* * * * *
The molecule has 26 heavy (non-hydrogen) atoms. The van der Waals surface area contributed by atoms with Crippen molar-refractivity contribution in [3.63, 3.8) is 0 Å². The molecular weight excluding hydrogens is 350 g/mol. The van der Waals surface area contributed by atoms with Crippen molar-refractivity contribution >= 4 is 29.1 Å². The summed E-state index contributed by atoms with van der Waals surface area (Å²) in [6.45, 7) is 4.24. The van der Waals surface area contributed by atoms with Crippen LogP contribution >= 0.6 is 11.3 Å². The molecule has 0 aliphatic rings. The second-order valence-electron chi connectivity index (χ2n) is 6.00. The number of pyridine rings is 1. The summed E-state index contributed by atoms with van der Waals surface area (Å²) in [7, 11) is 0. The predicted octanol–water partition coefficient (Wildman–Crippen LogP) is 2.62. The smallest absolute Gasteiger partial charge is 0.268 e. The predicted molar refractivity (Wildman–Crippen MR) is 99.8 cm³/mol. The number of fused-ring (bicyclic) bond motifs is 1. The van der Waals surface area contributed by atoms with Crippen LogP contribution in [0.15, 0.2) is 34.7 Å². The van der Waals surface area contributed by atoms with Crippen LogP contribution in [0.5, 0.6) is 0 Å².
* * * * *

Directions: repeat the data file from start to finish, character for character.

The molecule has 26 heavy (non-hydrogen) atoms. The van der Waals surface area contributed by atoms with Crippen molar-refractivity contribution in [3.63, 3.8) is 0 Å². The molecular weight excluding hydrogens is 350 g/mol. The van der Waals surface area contributed by atoms with Crippen molar-refractivity contribution >= 4 is 29.1 Å². The summed E-state index contributed by atoms with van der Waals surface area (Å²) in [6.45, 7) is 4.24. The van der Waals surface area contributed by atoms with Crippen LogP contribution >= 0.6 is 11.3 Å². The molecule has 0 aliphatic rings. The second-order valence-electron chi connectivity index (χ2n) is 6.00. The number of pyridine rings is 1. The summed E-state index contributed by atoms with van der Waals surface area (Å²) in [7, 11) is 0. The predicted octanol–water partition coefficient (Wildman–Crippen LogP) is 2.62. The smallest absolute Gasteiger partial charge is 0.268 e. The predicted molar refractivity (Wildman–Crippen MR) is 99.8 cm³/mol. The number of fused-ring (bicyclic) bond motifs is 1. The van der Waals surface area contributed by atoms with Crippen LogP contribution in [0.15, 0.2) is 34.7 Å². The van der Waals surface area contributed by atoms with Crippen LogP contribution in [0.5, 0.6) is 0 Å².